I think that this resource, Cliché Finder, could be useful for writers.
A cliché, as defined by the New Oxford American Dictionary, is: “a phrase or opinion that is overused and betrays a lack of original thought.” More information about clichés here: 50+ Examples of Cliches: Meaning and Origin & Definition and Examples of Cliches.
I’ve nothing against most clichés I suppose. I’m too easygoing to run around snarking about the use of them, BUT when writing something it’s good to learn/confirm that you’re using a cliché. And that is precisely what the free online Cliché Finder does for you.
For instance, even though I’m mellow yellow about most trite overused phrases I vehemently dislike one particular cliché: “thinking outside the box.” It’s so old I’m sure Moses used it. Adam probably used it before him just to annoy Eve.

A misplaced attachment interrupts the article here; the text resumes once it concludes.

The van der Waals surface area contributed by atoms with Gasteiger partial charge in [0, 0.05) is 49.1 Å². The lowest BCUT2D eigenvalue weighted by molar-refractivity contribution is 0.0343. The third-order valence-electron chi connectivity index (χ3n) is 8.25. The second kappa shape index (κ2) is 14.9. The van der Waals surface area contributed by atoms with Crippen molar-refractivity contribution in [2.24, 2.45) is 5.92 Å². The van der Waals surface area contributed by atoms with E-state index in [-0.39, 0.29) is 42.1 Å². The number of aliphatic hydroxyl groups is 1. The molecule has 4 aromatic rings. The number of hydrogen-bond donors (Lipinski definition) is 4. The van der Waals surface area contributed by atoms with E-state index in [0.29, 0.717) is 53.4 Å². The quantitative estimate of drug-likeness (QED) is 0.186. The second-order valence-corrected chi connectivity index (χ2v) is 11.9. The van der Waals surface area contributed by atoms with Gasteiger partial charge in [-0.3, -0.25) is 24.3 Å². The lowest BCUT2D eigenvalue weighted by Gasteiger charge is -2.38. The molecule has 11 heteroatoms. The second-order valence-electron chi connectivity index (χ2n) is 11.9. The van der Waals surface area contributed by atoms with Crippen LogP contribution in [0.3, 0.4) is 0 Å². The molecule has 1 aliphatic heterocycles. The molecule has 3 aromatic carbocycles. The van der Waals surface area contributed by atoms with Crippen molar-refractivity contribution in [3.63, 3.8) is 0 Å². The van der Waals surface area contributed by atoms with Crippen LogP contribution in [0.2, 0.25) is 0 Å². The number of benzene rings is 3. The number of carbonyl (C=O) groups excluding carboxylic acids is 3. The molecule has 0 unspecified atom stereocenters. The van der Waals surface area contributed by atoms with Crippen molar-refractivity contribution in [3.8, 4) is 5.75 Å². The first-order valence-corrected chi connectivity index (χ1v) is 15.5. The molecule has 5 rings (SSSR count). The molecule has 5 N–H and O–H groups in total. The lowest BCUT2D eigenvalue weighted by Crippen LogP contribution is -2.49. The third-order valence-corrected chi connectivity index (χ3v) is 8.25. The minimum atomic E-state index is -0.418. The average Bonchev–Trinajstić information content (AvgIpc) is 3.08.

That’s how old it is. Quite rightly.
But thanks to Cliché Finder, I know for sure not to use my disliked cliché so that my writing is fresh and original, not stale and antiquated– because that would not do.
Anyhow, as a way of showing you how the Cliché Finder works, I wrote the following scintillating little flash fiction story, popped it into the Cliché Finder that told me I’d used SIX* overworked phrases.
Bad me. 😁
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QUESTION OF THE DAY
What’s your least favorite cliché? You know, the one that makes you stop listening to what someone is saying or to stop reading what is in front of you. We all have one, don’t we?
[Extra credit to anyone who gets the Donovan reference.]
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* The six clichés are: old as the hills, think outside the box, read between the lines, matter of time, busy as a bee, writing on the wall.